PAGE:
Server!/Horror! I have a magnet and I don't mind using it!

Everything is a fucking event stream!

I got quite fed up with monitoring systems lately. I do not see a need for such systems any more, and I hate to introduce yet another component that does not actually add any value!

No go away and turn around and read something else if you think this is utter bullshit, but recently I took some time to think about what a monitoring system actually does.

In my opinion a monitoring system is nothing more that a logging system. You generate some log message (which actually isn’t a log message) and send it off to a central host (possibly with several level of intermediate hosts) just to fire off a notification your log message.

So what do we have we have a log stream. But since I don’t actually really care about log messages let’s generalize a bit and call everything an event!

Everything is a fucking event stream!

I do mean everything!

Let’s begin with syslog (yup classic syslog, no bells and whistles). Have you ever thought about what the separation marker for a syslog event is? I don’t know for sure what it is. For a long time I thought that the only true answer would be a newline.

Hey, who the hell wants to read Java stack traces in a log file or Python or any “multi line message”.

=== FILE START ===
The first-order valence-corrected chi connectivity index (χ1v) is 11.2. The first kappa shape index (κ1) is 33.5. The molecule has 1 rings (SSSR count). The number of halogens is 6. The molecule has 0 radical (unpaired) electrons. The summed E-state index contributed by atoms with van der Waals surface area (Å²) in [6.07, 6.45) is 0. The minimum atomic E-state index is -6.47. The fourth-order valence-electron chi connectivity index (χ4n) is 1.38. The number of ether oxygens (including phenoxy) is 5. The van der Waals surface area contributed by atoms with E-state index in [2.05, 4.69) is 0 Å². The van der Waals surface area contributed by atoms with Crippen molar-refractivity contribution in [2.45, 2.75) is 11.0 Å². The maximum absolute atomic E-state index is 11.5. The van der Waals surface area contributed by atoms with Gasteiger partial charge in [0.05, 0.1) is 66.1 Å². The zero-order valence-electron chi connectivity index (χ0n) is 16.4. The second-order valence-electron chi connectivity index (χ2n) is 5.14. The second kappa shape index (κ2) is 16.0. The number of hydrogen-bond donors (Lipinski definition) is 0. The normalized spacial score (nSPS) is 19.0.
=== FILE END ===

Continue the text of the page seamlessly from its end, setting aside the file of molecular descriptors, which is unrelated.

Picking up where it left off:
I do!

Of course I don’t want to use grep or less or anything to work throu those files. I want a tool that understands those messages. Better yet I want a tool that is usable and that let’s me define reusable rules to tag log messages events.

Think of Nagios:

You write some plug-in, the plug-in has a log, the plug-in reports to stdout for Nagios messages, the plug-in writes to stderr to tell about errors, there are different levels of verbosity to debug, it has at least 2 different return values

Why on earth is there:

A stream of plugin results (usually exit codes), a stream of messages on stdout (meta results?), a stream of log messages (meta2 results?), a stream of messages for stderr (is that logging, monitoring, meta3 results, ignorable?)

On top of that all those kinds of messages are incompatible. There’s no such thing as structured logging! Please, please just let me send everything to some remote place where it will be persisted and I have a central view on all my events.

Add as much meta data as possible.

source host, receiving host (or hosts if there were several in between), reception times, timestamps -- and please: do add fractions of a second, host names and ip addresses, a possibility to extend the amount of meta data

Now when I have a place where I can look at all my events, then and only then I want to make decisions about what I’m interested in. I’m nowhere near deciding on whether this any of this is an alert.

After the fact tagging

Nagios, Icinga, Zabbix all force me to make something up. Some test, a probe or whatnot where I have to write some script (Don’t get me wrong: I like scripting -- scripting takes away those repetitive tasks I hate!) and make up arbitrary values that represent a certain level of goodness or badness. OK, CRITICAL, WARNING?